1. The distribution of margarine based on the sugar card system, and the arrangement made by the sub-committee in charge of the distribution have now been effectual in preventing the assembly of any queues.

2. A fair and equal distribution of the meat supply, which presented very considerable difficulties, having regard to the quantity which the retail butchers were permitted to sell per week, and to the large numbers of people from areas outside the Borough, but who now come into Newbury for their meat supply. The difficulty has been more or less overcome by the retail butchers being permitted to supply only 3/4 lbs of meat per person per week, and on production of sugar cards, which were to be marked; it is apparent, however, that a satisfactory distribution can only be obtained by means of the introduction of rationing cards.

A Deputation of the National Union of Railwaymen, on behalf of their Society and the general working men, attended the meeting of the Committee on the 11th February last and urged upon them the necessity of an equal distribution of all foodstuffs, including cheese, and other kindred matters, which were fully discussed with the deputation, who were informed as to the exact position of the meat and margarine supplies, and assured that everything was being done by the Committee to bring about the desired end, and they expressed themselves satisfied with their interview.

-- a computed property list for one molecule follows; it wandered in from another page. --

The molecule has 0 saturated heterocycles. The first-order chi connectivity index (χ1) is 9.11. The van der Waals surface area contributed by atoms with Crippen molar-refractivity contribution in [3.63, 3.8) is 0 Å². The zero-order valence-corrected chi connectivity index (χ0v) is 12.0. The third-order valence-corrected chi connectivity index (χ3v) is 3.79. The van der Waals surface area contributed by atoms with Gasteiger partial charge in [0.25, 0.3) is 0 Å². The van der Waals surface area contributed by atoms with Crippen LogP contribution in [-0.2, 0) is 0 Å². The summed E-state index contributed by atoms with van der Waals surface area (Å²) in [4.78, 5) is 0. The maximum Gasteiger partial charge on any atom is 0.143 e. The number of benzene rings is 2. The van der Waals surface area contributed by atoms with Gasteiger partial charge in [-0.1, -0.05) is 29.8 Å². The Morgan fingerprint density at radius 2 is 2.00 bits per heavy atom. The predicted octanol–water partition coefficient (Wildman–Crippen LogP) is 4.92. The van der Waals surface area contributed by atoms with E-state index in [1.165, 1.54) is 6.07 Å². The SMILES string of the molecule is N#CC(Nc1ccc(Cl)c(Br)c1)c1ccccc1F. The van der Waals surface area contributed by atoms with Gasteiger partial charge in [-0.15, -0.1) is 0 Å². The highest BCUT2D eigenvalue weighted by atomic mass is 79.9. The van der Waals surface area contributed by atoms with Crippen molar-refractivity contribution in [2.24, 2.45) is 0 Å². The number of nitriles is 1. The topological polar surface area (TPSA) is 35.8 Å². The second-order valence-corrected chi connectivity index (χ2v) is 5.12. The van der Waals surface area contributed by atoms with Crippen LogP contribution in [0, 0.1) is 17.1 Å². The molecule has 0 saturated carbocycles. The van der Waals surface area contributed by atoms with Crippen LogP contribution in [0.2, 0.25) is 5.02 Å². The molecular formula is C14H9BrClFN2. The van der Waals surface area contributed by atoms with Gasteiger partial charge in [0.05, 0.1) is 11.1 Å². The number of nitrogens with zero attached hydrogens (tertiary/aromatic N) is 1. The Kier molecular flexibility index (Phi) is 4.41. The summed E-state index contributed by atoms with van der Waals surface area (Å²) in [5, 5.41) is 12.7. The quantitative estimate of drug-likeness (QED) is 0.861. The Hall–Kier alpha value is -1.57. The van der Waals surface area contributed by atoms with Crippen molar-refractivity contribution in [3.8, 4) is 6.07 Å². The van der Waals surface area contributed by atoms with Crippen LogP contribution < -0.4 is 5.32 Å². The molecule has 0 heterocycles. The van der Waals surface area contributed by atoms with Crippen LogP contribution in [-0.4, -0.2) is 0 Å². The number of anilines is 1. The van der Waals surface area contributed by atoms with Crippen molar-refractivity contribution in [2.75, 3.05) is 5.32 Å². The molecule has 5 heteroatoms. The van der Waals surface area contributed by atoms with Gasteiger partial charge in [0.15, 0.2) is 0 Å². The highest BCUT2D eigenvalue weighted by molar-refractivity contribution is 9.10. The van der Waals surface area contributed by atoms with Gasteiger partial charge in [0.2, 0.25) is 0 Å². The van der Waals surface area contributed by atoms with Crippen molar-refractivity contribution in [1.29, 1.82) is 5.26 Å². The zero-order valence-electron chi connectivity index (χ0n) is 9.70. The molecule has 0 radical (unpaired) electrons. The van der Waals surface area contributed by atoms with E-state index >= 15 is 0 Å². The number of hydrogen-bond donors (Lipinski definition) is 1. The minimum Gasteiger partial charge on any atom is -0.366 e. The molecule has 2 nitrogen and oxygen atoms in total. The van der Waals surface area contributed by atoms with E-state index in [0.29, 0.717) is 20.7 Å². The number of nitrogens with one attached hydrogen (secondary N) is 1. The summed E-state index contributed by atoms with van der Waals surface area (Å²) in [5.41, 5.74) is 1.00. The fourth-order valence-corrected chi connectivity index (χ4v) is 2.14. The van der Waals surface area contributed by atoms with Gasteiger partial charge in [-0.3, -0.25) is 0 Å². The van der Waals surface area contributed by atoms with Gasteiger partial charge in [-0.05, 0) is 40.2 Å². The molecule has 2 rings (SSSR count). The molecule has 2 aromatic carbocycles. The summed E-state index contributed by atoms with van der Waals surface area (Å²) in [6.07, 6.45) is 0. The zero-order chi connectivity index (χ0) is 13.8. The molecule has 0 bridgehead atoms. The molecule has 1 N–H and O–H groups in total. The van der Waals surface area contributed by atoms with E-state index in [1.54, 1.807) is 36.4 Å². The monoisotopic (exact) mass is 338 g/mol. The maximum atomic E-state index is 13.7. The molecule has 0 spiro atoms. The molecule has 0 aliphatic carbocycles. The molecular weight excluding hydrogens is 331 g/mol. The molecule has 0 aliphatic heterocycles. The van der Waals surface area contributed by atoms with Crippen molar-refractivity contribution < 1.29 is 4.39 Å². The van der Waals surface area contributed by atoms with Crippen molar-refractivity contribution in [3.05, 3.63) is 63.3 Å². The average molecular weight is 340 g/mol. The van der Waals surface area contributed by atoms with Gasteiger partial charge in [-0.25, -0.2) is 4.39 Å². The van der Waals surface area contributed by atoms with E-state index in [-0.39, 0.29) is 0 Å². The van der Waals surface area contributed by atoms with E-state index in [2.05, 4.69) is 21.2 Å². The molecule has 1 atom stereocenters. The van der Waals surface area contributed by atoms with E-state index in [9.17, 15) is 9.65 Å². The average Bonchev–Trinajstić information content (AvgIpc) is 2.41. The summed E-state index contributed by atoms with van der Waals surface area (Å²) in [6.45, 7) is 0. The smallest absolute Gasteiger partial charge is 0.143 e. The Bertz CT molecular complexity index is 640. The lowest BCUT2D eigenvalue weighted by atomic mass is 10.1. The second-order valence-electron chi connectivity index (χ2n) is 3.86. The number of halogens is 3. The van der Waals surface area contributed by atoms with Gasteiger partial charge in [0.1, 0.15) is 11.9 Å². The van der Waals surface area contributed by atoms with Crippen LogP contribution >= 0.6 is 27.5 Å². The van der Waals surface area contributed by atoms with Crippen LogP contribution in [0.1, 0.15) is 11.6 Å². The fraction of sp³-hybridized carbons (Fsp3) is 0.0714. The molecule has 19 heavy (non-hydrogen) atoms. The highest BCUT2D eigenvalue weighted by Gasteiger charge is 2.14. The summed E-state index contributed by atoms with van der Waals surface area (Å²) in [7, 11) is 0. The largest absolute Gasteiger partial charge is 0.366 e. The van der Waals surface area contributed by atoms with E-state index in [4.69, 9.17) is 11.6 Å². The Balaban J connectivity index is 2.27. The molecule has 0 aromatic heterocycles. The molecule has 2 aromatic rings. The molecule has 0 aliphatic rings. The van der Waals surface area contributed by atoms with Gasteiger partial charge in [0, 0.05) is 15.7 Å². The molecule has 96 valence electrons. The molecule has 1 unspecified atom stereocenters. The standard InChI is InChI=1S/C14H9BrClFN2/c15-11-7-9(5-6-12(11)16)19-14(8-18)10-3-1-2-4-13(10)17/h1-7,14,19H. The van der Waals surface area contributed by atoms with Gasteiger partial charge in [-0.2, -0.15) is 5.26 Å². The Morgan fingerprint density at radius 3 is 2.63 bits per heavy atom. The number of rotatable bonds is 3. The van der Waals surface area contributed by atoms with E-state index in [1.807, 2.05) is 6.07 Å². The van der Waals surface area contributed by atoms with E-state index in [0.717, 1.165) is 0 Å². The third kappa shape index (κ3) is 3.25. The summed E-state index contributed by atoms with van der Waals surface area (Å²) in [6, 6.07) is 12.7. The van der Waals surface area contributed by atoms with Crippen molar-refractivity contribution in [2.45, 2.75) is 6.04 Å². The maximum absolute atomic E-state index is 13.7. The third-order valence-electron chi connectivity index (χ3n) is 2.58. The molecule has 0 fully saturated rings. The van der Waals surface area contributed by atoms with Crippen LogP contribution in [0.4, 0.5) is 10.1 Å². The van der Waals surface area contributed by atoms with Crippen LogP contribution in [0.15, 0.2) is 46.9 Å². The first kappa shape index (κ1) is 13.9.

The Enforcement Officer of the Committee reported from time to time upon the work undertaken by him, and prosecutions were ordered for breaches of the Orders issued by the Ministry of Food.

The Sub-committee appointed to take charge of the arrangements in connection with the rationing scheme, decided as follows:

Application forms to be delivered to every householder in the Borough, by a sufficient staff of volunteer helpers, who will at the same time bring away the application forms completed, and where necessary, assist the applicant to fill up the forms.

This to be done by the 5th March.

Each Volunteer will then apply to the Local Food Office for ration cards, for the applicants in his district, and after filling up the same, will deliver same to the Food Office for stamping.

After the ration cards are stamped, the same will be distributed to the applicants, on production of their sugar cards, at the Corn Exchange, at a date to be publicly announced: –